Wednesday, November 19, 2008

Be Not Afraid

"If you pass through raging waters, in the sea, you shall not drown, if you walk amist the burning flames, you shall not be harmed. If wicked tongues insult and hate you all because of Me, know that I am with you, through it all.
Be not afraid, I go before you always, come follow me, and I will give you life."

"Kumbaya, my Lord, Kumbaya, Oh, Lord, Kumbaya"

What do those two songs have in common? Well both are often panned by Catholic bloggers, especially those leaning toward the traditional. Kumbaya was popularly sung in churches in the early 1970's when everyone was experimenting with everything and throwing the baby out with the bathwater. Both the tune and the lyrics are really more appropriate for a campfire than mass. Be Not Afraid earns the wrath of bloggers for using the "voice of God" (and for not being classical music but I won't go there--too much). Another thing both songs do is bring back vivid memories of tears at mass; tears brought on because they were what I needed to hear at that time in my life.

I started first grade in a Catholic school in Wisconsin. One day Monsignor A, the pastor (who I adored) came in our room and taught us to sign Kumbaya (this was 1967). That afternoon Sister said we could sing it as our closing prayer. Eleven years later I was a couple of weeks from high school graduation, in Mississippi. I was at mass by myself that night. Kumbaya was the communion meditation song, and it brought back memories of first grade. My high school years hadn't been the greatest and I was ready to move on and out of that town, but I also knew a part of my life was over. I was excited, but scared. I was praying and I heard that song, and it brought forth emotions that I really couldn't describe, but which expressed themselves in tears.

Almost 25 years later, I was attending daily mass. I had become a regular at that mass for over a year; it fit perfectly into my schedule and I really liked it. It was the early spring and things just weren't right. My mom kept feeling awful and no one could figure out why. About the time she'd start to feel better, things would get worse. Also, I was having chest palpitations and my cycles were getting wacky. I'd been to a couple of doctors and had a bunch of tests. No one could tell me why I was having the palpitations. My gyn. found a strangely-shaped cyst on one of my ovaries. He said we would watch it for a another month but that if it didn't go way, he was going to do surgery. I was scared to death. I was afraid I'd lose my mom, and I was afraid for my own health and that maybe it was cancer and that maybe I was going to die and leave my two kids without a mom, and fufill one of my husband's greatest fears, that like his mom did, one of us will die before the kids are grown. I always got to that mass early because of my schedule and that was my prayer time. I was ok until Fr. announced the opening hymn and walked out singing "Be Not Afraid". At that point the tears started to flow and it took forever for me to get off my knees and onto my feet.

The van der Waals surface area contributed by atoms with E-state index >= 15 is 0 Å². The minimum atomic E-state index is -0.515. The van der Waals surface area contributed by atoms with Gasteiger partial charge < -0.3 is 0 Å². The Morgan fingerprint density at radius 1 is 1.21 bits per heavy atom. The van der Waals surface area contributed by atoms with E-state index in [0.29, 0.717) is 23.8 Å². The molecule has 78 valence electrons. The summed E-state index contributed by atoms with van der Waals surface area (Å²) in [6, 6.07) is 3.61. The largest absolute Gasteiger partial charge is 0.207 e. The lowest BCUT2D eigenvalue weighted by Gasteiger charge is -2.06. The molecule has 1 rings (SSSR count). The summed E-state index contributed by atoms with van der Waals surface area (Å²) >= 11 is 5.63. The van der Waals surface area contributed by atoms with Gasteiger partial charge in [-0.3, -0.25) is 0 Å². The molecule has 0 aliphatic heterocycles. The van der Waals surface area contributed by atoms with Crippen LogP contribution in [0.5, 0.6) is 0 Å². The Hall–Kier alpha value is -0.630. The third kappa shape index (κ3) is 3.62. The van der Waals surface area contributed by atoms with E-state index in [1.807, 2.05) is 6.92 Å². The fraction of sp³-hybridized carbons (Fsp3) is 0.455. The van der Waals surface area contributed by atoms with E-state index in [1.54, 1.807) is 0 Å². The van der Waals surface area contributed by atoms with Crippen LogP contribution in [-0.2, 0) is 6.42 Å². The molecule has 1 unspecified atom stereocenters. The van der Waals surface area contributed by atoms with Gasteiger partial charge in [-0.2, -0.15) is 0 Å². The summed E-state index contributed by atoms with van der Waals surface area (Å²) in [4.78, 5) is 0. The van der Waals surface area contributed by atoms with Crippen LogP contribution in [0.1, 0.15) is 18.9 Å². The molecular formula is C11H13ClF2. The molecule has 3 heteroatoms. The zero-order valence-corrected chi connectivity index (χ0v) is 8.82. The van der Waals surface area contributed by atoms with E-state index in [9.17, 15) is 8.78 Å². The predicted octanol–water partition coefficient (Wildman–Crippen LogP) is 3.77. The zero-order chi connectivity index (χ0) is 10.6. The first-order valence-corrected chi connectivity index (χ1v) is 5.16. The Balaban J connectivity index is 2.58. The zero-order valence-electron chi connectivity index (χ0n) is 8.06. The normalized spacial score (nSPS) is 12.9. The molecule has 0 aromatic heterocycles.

Those of you who know my know the rest of the story. A couple of months later my mom was diagnosed with pulmonary arterial hypertension, and about three years later, she died of it. I did not end up having surgery for that cyst, it went away bythe next ultrasound. The doctor diagnosed PCOS and given my age, that diagnosis (which often leads to infertility) and my wacky cycles, we gave up charting figuring that it wasn't likely that I'd end up pregnant. We were wrong, and ever so blessed.

Why this post tonite? We had a special Thanksgiving mass tonite in Religious Education. Be Not Afraid was one of the songs. I guess our new pastor doesn't hate it. :)


  1. Beautiful blog. It brought back lots of memories.

  2. Anonymous2:35 PM

    Ruth, nice post.

    I gave you an award on my blog.

  3. Beautiful, and thanks for sharing it in the Carnival.

    I too love the song "Be Not Afraid" although I do have to say that it has been over-played. It's ever so much nicer when I've had the chance to take a break from it--and then it comes along and surprises me when I need it.


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